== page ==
• C++ classes define lots of names. Even those nested deep inside classes can come to grief if a user defines a macro of the same name. And, of course, you never know how many classes you drag in by including any Standard C++ header. Hence, you'll soon be presented with a list of hundreds of names that you must not use for your own macros in a C++ program.
If you're both a macro freak and a C++ programmer (a heady combination), that last rule may weigh heavily on you. I suggest you cultivate a peculiar naming style for macros, if you haven't already done so. It should avoid leading underscores and involve at least one capital letter.

Blanket Restrictions

The C Standard lists a few blanket restrictions that also apply to C++:

  • The description of a library function doesn't always say what happens for a funny argument value, such as a null pointer or a pointer into Never Never Land. In such cases, the behavior of the library function is simply undefined.
  • Functions that expect pointers into arrays have every right to expect suitable pointers. (But remember that any object of type T can be treated as an array of char, of size sizeof (T). And a pointer to any object can be treated as a pointer to an array of such objects, of size 1.)
Implementors are also subject to blanket constraints. They must make all macros that yield integer constants suitable for use in #if expressions, unless explicitly permitted to do less.

Alternate Definitions for Functions

The C++ Standard has a problem not shared by that for C. All functions in the Standard C library are provided by the implementor. A user can replace a library function only with the indulgence of a particular implementation. The operation is not portable. But C++ provides any number of legitimate ways to replace a library function with a user-supplied version:

  • by providing a definition in the program for certain functions, such as ::operator new(size_t)
  • by registering a handler function, as with a call to set_new_handler
  • by overriding a virtual function in a class derived from a library class, such as streambuf::overflow(int)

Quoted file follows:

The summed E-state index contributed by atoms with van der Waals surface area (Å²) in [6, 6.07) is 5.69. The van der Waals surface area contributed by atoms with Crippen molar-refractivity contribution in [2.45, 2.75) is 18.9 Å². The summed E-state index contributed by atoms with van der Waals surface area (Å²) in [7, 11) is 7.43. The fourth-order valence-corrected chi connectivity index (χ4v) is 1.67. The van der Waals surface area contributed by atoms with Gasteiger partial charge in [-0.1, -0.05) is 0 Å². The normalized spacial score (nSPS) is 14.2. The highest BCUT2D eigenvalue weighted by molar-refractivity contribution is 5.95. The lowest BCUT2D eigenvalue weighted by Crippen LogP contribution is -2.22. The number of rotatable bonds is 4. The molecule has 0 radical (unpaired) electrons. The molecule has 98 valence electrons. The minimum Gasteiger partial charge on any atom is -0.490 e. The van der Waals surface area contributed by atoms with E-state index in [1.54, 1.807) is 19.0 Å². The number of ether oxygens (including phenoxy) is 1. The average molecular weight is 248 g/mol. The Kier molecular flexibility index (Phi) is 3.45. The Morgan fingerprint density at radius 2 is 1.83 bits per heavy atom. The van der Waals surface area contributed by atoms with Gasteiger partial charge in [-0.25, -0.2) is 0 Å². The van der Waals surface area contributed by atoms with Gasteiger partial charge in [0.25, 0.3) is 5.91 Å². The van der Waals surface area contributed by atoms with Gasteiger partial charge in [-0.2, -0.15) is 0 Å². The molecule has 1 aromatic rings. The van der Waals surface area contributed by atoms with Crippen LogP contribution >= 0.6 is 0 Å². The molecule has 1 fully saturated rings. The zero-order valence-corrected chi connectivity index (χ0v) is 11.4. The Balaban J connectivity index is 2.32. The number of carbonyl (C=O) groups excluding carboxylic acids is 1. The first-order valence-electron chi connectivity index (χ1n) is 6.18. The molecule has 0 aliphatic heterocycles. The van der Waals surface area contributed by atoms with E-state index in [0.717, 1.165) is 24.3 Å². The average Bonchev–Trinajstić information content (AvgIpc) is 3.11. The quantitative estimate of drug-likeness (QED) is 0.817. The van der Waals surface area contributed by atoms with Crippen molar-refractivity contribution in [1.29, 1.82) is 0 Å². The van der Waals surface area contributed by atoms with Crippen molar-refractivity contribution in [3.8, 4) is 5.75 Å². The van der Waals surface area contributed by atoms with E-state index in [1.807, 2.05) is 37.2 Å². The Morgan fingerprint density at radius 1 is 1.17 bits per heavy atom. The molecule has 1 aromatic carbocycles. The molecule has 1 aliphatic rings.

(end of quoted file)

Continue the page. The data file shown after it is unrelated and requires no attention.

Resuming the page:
• by overloading the "placement operator new" (::operator new(size_t, void *)) with a signature that can be called in its place, such as with ::operator new(size_t, myclass)
In all such cases, the C++ Standard has a double job to perform. It must describe what you can expect the library-supplied version to do for you. It must also describe what you are obliged to do with any version you supply. These two specifications are highly similar, of course. But they can also be different. (Otherwise, what benefit do you get from writing your own?)

The C++ Standard handles this problem by making a generic distinction. Required behavior is what any version of the replaceable library function must provide. Default behavior is the particular flavor of required behavior you can count on from the version supplied by the library.

Objects Within Classes

Here's another problem in describing things. One of the widely touted benefits of classes is encapsulation. A class has its published interface and its internal implementation. Stored data, for example, might be encoded for efficient storage, or cached, or shared among objects. Any internal implementation that meets the needs of the published interface should be legitimate.

That's all well and good, but how do you talk about a class whose stored data can take so many forms. Descriptions can vary from horribly detailed to hopelessly abstract. Neither of these extremes meets the needs of a language standard.

The draft library standard addresses the problem by applying the now infamous as if rule from the C Standard. It describes each class in terms of a simple, even naive, version of its stored data. That makes many member functions much easier to describe. The library front matter then provides a general disclaimer. It reassures the reader that any alternative implementation is equally permissible, provided it appears from the outside as if it possesses the simple internal data structure.

Functions Within Classes

Member functions present a related problem. The external interface to most library classes is generally on the "thick" side. That's another way of saying that the library tends to spell out lots of different operand types for each operation that involves a class. With a thick interface, the chances are better that typical expressions you write will involve fewer conversions to intermediate forms. Hence, the code will create fewer temporaries and may be smaller and faster.

The library class string, for example, contains a number of operations with similar form: